A mother is in jail after sheriff's deputies investigating a child in need of supervision found that child staying in what they call unlivable conditions in her west Tulsa home Wednesday.
They arrested Amanda Griffin, 31, along with two men who were in her home in the 5600 block of West 3rd. One of the men is a convicted sex offender.
"Deputies say the smell was absolutely atrocious," said Maj. Shannon Clark.
Clark said Tulsa County deputies walked into the home to find dog feces on the floor, the smell of urine and rotten food, and dirty clothes everywhere.
"These conditions were below standards that any human should live in, let alone a child," he said.
The deputy reported that while he was talking with Griffin, Griffin's 7-year-old son arrived home from school. The boy was taken into protective custody, and his mother was arrested for complaints of child neglect.
Phillip Hicks was arrested for failure to register as a sex offender in Oklahoma. He told deputies he had been staying with Griffin for more than a week.
Larry Priebe was taken into custody for an outstanding warrant.
The Tulsa County Sheriff's Office says, along with the living conditions, they couldn't find any food inside the home, just things like ketchup and mustard inside the refrigerator. They also say, when they spoke with Griffin, she appeared to be highly intoxicated.
At the Tulsa County jail, the arrest report states, Griffin "had to be carried into booking."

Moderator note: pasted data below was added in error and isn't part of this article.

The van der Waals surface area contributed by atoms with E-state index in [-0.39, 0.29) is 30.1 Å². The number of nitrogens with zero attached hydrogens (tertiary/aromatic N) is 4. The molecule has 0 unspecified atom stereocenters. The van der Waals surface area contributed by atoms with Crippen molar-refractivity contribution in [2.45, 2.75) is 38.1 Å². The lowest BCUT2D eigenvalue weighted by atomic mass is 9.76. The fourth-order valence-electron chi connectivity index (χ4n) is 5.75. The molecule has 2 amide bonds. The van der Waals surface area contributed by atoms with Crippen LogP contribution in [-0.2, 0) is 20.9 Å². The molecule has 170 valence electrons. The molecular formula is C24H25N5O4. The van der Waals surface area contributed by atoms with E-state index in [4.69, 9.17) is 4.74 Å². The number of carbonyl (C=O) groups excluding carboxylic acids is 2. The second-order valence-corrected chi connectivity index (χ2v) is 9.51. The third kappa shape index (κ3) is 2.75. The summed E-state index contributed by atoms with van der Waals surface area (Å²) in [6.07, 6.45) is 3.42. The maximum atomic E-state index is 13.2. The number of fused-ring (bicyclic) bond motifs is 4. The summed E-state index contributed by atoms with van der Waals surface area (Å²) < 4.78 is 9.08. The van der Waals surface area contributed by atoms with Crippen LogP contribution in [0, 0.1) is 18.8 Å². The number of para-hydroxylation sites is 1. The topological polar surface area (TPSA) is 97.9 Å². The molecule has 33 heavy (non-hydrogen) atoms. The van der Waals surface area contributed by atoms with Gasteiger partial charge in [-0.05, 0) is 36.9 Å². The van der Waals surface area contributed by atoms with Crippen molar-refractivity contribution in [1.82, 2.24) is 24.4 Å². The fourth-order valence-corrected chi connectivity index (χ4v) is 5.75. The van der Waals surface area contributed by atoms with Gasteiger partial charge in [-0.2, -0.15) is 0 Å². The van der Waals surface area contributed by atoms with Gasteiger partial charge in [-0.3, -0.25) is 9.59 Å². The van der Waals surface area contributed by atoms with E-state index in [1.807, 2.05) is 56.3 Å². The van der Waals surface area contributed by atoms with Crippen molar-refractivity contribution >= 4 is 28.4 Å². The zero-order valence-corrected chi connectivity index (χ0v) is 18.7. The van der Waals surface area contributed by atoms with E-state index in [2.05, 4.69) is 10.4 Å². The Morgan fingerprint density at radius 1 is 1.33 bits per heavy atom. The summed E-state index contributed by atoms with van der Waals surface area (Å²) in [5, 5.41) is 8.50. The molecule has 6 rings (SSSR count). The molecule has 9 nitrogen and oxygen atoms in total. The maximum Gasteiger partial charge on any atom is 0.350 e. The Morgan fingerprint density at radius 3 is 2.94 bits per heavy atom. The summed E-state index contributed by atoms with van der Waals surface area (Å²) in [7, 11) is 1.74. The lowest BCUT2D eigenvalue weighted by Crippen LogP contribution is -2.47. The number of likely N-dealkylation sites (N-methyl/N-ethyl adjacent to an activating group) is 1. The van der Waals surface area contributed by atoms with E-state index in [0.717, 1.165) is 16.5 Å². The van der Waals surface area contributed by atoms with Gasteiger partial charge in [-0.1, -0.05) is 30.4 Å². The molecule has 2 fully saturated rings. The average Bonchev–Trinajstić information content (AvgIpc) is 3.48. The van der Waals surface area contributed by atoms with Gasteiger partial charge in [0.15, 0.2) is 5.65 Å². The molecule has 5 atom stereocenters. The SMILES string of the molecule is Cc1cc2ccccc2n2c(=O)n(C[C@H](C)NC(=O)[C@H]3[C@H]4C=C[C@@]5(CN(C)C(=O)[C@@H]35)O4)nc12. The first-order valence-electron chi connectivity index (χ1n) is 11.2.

"They elect to buy that and use that money on alcohol, and not feed or take care of their kids properly," Clark said.
Records show Griffin's bond on the child neglect complaint was $50,000 with a court appearance set for September 12.
Christine Marsh said Family and Children's Services assists in more than 500 cases a year. Roughly 70 percent are neglect cases.
Marsh said there are signs that neglect is occurring, other than the obvious signs, like injuries or asking for help.
"Maybe they are falling asleep in class, maybe their clothes aren't appropriate for the weather," Marsh said.
She said other signs include any dramatic change in behavior or sleep patterns, or avoiding certain people or areas. Deciding to step in may be a tough call, but Marsh said it can be a child's only outlet for help.
"They may be the only person that's been able to make this report, or it could be that they have been the third or fourth person, and it might take a number of times for some of these families to be referred to DHS," Marsh said.
We asked Maj. Clark if we're seeing an increase in child neglect cases. He said they tend to see an increase around the start of school, when teachers suspect child neglect.
If you suspect a child is being neglected or abused, call Oklahoma's DHS Child Abuse Hotline at 1-800-522-3511.